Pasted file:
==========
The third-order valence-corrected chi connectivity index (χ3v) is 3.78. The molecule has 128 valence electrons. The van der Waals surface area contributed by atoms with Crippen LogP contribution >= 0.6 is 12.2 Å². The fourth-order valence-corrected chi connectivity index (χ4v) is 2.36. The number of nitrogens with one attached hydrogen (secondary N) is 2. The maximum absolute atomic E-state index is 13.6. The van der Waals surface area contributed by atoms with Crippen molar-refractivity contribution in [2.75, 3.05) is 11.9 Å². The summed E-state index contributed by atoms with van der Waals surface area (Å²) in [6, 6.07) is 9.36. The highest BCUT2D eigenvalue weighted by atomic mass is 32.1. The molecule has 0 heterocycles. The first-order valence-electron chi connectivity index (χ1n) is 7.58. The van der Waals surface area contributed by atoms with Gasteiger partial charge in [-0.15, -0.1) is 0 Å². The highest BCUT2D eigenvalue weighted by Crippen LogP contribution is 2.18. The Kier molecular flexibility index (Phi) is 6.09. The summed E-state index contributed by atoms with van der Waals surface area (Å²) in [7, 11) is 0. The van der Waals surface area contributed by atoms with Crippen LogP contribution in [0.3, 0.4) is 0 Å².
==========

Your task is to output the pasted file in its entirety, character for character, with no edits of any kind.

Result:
The third-order valence-corrected chi connectivity index (χ3v) is 3.78. The molecule has 128 valence electrons. The van der Waals surface area contributed by atoms with Crippen LogP contribution >= 0.6 is 12.2 Å². The fourth-order valence-corrected chi connectivity index (χ4v) is 2.36. The number of nitrogens with one attached hydrogen (secondary N) is 2. The maximum absolute atomic E-state index is 13.6. The van der Waals surface area contributed by atoms with Crippen molar-refractivity contribution in [2.75, 3.05) is 11.9 Å². The summed E-state index contributed by atoms with van der Waals surface area (Å²) in [6, 6.07) is 9.36. The highest BCUT2D eigenvalue weighted by atomic mass is 32.1. The molecule has 0 heterocycles. The first-order valence-electron chi connectivity index (χ1n) is 7.58. The van der Waals surface area contributed by atoms with Gasteiger partial charge in [-0.15, -0.1) is 0 Å². The highest BCUT2D eigenvalue weighted by Crippen LogP contribution is 2.18. The Kier molecular flexibility index (Phi) is 6.09. The summed E-state index contributed by atoms with van der Waals surface area (Å²) in [7, 11) is 0. The van der Waals surface area contributed by atoms with Crippen LogP contribution in [0.3, 0.4) is 0 Å².